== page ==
Housing Starts Stagnate in February

Housing starts in February came in at an annualized rate of 907,000 units, according to the Census Bureau.

Housing starts in February came in at an annualized rate of 907,000 units, according to the Census Bureau on Tuesday. That isn’t much changed from January—only 0.2 percent below the revised January estimate of 909,000 units—but it is considerably lower than during February 2013. The annualized rate that month was 969,000 units, meaning the February 2014 rate was down 6.4 percent.

Single-family housing starts in February were at an annualized rate of 583,000 units; that’s 0.3 percent above the revised January figure, so the overall slight decline for the month was because of the more volatile multifamily market. The February rate for buildings with five units or more was an annualized rate of 312,000, down 2.5 percent for the month.

Housing units permitted but not yet started—which is a forward-looking indicator of the market—were at annualized rate of 1.018 million units in February. That’s 7.7 percent above the revised January rate and 6.9 percent above the February 2013 rate. Single-family authorizations in February came in a rate of 588,000 units, or 1.8 percent below the revised January figure. Permitting of buildings with five units or more was at a rate of 407,000 in February, or up 6.3 percent for the month.

Inflation still subdued, but meat’s more expensive

The Bureau of Labor Statistics reported on Tuesday that the Consumer Price Index for All Urban Consumers increased 0.1 percent in February. Over the last 12 months, the all-items index increased 1.1 percent, meaning that inflation continues to be a toothless tiger.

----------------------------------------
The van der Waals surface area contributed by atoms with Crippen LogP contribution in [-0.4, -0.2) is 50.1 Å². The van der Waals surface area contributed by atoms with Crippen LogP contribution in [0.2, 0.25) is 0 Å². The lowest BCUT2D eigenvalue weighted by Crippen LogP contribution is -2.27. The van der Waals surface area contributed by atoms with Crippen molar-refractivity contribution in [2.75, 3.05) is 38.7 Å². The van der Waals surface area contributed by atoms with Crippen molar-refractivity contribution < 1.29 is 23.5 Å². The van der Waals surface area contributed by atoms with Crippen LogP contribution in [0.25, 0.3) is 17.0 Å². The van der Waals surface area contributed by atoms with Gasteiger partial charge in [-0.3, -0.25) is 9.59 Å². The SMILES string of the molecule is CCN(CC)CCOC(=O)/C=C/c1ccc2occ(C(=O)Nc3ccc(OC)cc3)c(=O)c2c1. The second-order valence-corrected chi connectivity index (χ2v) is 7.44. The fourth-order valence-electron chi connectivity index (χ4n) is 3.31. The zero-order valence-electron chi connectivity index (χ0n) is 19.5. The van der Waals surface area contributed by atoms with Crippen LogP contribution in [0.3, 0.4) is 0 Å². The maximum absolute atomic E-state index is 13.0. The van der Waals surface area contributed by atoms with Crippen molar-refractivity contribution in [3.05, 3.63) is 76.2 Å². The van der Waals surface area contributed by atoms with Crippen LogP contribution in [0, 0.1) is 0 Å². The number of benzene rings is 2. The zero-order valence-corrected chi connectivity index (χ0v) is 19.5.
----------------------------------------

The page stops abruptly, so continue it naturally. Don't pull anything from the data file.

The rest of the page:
An increase in the price of food accounted for more than half of the all-items increase in February. The food index rose 0.4 percent in February, driven by a 0.5 percent increase in the price of food at home, with four of the six major grocery store food group indexes increasing. Meat in particular is rising in price. By contrast, the cost of energy declined, with a decrease in the gasoline more than offsetting sharp increases in fuel oil and natural gas.

The shelter index was up 0.2 percent for the month, and the price of medical care, airline fares, personal care, recreation and new vehicles also increased. On the other hand, the cost of household furnishings, apparel, used cars and trucks and tobacco all declined in February.

Wall Street had another up day on Tuesday, with the Dow Jones Industrial Average gaining 88.97 points, or 0.55 percent. The S&P 500 advanced 0.72 percent and the Nasdaq was up 1.24 percent.